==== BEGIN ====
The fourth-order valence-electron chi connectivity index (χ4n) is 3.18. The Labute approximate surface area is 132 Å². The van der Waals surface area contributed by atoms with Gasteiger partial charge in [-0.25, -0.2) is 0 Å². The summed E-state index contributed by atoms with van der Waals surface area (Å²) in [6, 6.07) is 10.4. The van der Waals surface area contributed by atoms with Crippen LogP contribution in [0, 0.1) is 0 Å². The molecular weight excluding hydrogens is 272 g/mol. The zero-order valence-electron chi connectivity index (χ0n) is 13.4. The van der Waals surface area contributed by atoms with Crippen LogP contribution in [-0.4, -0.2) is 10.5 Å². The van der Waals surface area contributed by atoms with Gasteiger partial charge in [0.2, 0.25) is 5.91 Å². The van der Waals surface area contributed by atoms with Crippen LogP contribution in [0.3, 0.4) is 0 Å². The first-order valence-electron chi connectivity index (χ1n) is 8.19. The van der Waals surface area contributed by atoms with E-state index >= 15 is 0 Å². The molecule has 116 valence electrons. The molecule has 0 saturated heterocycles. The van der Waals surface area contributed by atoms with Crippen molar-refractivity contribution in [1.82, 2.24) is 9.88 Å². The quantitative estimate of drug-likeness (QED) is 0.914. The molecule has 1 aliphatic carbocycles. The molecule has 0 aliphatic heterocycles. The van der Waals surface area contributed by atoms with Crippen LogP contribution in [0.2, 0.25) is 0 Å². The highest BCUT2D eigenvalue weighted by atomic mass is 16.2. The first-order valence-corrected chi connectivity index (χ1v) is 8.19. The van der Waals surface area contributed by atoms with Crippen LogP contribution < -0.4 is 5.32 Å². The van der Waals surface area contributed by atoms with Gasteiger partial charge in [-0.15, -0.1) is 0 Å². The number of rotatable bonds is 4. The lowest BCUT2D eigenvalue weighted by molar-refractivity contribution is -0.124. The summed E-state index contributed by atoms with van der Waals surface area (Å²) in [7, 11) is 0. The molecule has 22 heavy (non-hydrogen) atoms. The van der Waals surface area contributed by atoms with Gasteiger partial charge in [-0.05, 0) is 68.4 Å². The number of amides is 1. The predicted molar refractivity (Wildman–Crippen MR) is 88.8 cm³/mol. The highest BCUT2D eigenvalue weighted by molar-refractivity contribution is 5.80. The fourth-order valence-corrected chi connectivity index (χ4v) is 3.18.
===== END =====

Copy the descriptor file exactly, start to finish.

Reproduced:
The fourth-order valence-electron chi connectivity index (χ4n) is 3.18. The Labute approximate surface area is 132 Å². The van der Waals surface area contributed by atoms with Gasteiger partial charge in [-0.25, -0.2) is 0 Å². The summed E-state index contributed by atoms with van der Waals surface area (Å²) in [6, 6.07) is 10.4. The van der Waals surface area contributed by atoms with Crippen LogP contribution in [0, 0.1) is 0 Å². The molecular weight excluding hydrogens is 272 g/mol. The zero-order valence-electron chi connectivity index (χ0n) is 13.4. The van der Waals surface area contributed by atoms with Crippen LogP contribution in [-0.4, -0.2) is 10.5 Å². The van der Waals surface area contributed by atoms with Gasteiger partial charge in [0.2, 0.25) is 5.91 Å². The van der Waals surface area contributed by atoms with Crippen LogP contribution in [0.3, 0.4) is 0 Å². The first-order valence-electron chi connectivity index (χ1n) is 8.19. The van der Waals surface area contributed by atoms with E-state index >= 15 is 0 Å². The molecule has 116 valence electrons. The molecule has 0 saturated heterocycles. The van der Waals surface area contributed by atoms with Crippen molar-refractivity contribution in [1.82, 2.24) is 9.88 Å². The quantitative estimate of drug-likeness (QED) is 0.914. The molecule has 1 aliphatic carbocycles. The molecule has 0 aliphatic heterocycles. The van der Waals surface area contributed by atoms with Crippen LogP contribution in [0.2, 0.25) is 0 Å². The highest BCUT2D eigenvalue weighted by atomic mass is 16.2. The first-order valence-corrected chi connectivity index (χ1v) is 8.19. The van der Waals surface area contributed by atoms with Crippen LogP contribution < -0.4 is 5.32 Å². The van der Waals surface area contributed by atoms with Gasteiger partial charge in [-0.15, -0.1) is 0 Å². The number of rotatable bonds is 4. The lowest BCUT2D eigenvalue weighted by molar-refractivity contribution is -0.124. The summed E-state index contributed by atoms with van der Waals surface area (Å²) in [7, 11) is 0. The molecule has 22 heavy (non-hydrogen) atoms. The van der Waals surface area contributed by atoms with Gasteiger partial charge in [-0.05, 0) is 68.4 Å². The number of amides is 1. The predicted molar refractivity (Wildman–Crippen MR) is 88.8 cm³/mol. The highest BCUT2D eigenvalue weighted by molar-refractivity contribution is 5.80. The fourth-order valence-corrected chi connectivity index (χ4v) is 3.18.